Previously, the US military alleged Iran had fired a missile at another drone last week that was responding to the attack on two oil tankers near the Gulf of Oman.
The US blames Iran for the attack on the ships” Tehran denies it was involved. Iran said on Friday that it had "indisputable" evidence that a US drone it shot down this week had violated its airspace.
“A very big mistake”
In response to Iran shooting down the US drone, US president Donald Trump tweeted "Iran made a very big mistake!" Later he said, "I find it hard to believe it was intentional, if you want to know the truth…I think that it could have been somebody who was loose and stupid that did it."
The president's mixed message left the world unsure what Washington's next move would be.
"We don't seek war, but will zealously defend our skies, land & waters," said Iranian Foreign Minister Mohammad Javad Zarif.
Imminent attack warning
Iranian officials told Reuters Tehran had received a message from Trump through Oman overnight, warning that a US attack on Iran was imminent.
We don't seek war, but will zealously defend our skies, land & waters
Warning for airlines
The US on Friday barred American-registered aircraft from flying over parts of the Arabian Gulf and the Gulf of Oman amid the heightened tensions.
Fly Dubai, Etihad, Air Arabia and Emirates airlines have ‘adjusted some of their flight paths as a precautionary measure’ following the Notice to Airmen (NOTAM) issued by the Federal Aviation Administration (FAA) for US-based airlines. United Airlines, Qantas, Air France, KLM, Singapore Airlines and Malaysia Airlines also rerouted their flights to avoid the “areas of possible conflict”.
On Friday, Trump tweeted about the decision to stop the targeted strikes. He said he is in "no hurry" to bomb Iran, revealing that US forces were "cocked and loaded" but that he called them back with minutes to go in order to avoid mass casualties.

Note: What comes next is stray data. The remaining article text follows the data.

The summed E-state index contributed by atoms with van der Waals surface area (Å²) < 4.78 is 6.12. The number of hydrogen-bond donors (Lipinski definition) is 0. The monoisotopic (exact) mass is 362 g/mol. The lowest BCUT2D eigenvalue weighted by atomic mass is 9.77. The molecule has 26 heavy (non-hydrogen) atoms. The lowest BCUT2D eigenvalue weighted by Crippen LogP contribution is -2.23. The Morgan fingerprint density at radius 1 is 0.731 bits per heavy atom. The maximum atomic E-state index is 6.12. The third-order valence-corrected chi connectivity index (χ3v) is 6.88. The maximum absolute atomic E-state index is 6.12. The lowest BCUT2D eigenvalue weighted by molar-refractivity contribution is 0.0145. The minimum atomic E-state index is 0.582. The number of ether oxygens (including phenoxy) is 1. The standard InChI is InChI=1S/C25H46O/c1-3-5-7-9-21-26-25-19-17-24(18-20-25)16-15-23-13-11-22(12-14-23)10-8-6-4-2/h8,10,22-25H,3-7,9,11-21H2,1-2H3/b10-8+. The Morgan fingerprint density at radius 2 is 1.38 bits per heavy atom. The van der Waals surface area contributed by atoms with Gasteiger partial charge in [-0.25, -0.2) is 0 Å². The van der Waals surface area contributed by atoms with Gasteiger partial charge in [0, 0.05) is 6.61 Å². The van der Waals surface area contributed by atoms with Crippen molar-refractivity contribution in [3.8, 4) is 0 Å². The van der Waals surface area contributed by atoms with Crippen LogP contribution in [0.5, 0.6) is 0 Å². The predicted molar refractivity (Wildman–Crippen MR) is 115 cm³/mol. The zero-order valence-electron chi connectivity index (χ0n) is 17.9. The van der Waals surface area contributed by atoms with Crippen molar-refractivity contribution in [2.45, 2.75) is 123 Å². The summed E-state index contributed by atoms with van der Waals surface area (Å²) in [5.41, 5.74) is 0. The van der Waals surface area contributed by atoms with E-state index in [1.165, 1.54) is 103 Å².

"10 minutes before the strike I stopped it," the president said, explaining that a general had told him to expect 150 deaths on the Iranian side and that he had concluded this would not be a "proportionate" response.
U.S. Secretary of State Mike Pompeo has reached out to foreign leaders to convince them that the apparent attacks on the key Mideast shipping route is a problem for the world at large.
Indian officials say their navy has deployed two warships to the Gulf of Oman amid rising tensions between the U.S. and Iran. Indian navy spokesman Dalip Kumar Sharma says the ships Chennai and Sunayna have deployed to the Gulf of Oman to undertake maritime security operations, escort Indian merchant ships and "coordinate between stakeholders."
Indian military aircraft are also conducting aerial surveillance in the area.
Oil prices and shipping
Oil tanker owners are raising the prices they charge to export Middle East crude, Bloomberg reported, as tensions surge in the region that accounts for about a third of all seaborne petroleum shipments. Insurance rates also soared after these incidents, by almost six times, with companies charging at least $180,000 in premiums to go to the Arabian Gulf. They were about $30,000 early this year before tensions began to escalate.
- With inputs from agencies